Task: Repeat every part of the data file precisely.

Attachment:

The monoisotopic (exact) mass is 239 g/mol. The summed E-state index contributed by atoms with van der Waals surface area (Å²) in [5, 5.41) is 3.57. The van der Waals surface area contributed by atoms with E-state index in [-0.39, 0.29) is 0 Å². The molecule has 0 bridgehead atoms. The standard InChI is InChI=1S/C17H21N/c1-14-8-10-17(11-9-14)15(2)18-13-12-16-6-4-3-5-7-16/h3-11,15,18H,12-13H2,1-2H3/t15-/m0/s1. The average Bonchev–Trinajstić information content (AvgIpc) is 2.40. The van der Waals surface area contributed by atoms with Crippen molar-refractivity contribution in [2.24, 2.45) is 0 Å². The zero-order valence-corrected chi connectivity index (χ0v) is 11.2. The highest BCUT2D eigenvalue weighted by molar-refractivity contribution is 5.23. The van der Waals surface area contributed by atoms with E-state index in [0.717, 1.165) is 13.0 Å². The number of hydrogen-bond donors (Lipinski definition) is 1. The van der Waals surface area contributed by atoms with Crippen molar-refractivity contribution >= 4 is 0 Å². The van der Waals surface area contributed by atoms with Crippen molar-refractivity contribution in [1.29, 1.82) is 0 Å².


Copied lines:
The monoisotopic (exact) mass is 239 g/mol. The summed E-state index contributed by atoms with van der Waals surface area (Å²) in [5, 5.41) is 3.57. The van der Waals surface area contributed by atoms with E-state index in [-0.39, 0.29) is 0 Å². The molecule has 0 bridgehead atoms. The standard InChI is InChI=1S/C17H21N/c1-14-8-10-17(11-9-14)15(2)18-13-12-16-6-4-3-5-7-16/h3-11,15,18H,12-13H2,1-2H3/t15-/m0/s1. The average Bonchev–Trinajstić information content (AvgIpc) is 2.40. The van der Waals surface area contributed by atoms with Crippen molar-refractivity contribution in [2.24, 2.45) is 0 Å². The zero-order valence-corrected chi connectivity index (χ0v) is 11.2. The highest BCUT2D eigenvalue weighted by molar-refractivity contribution is 5.23. The van der Waals surface area contributed by atoms with E-state index in [0.717, 1.165) is 13.0 Å². The number of hydrogen-bond donors (Lipinski definition) is 1. The van der Waals surface area contributed by atoms with Crippen molar-refractivity contribution >= 4 is 0 Å². The van der Waals surface area contributed by atoms with Crippen molar-refractivity contribution in [1.29, 1.82) is 0 Å².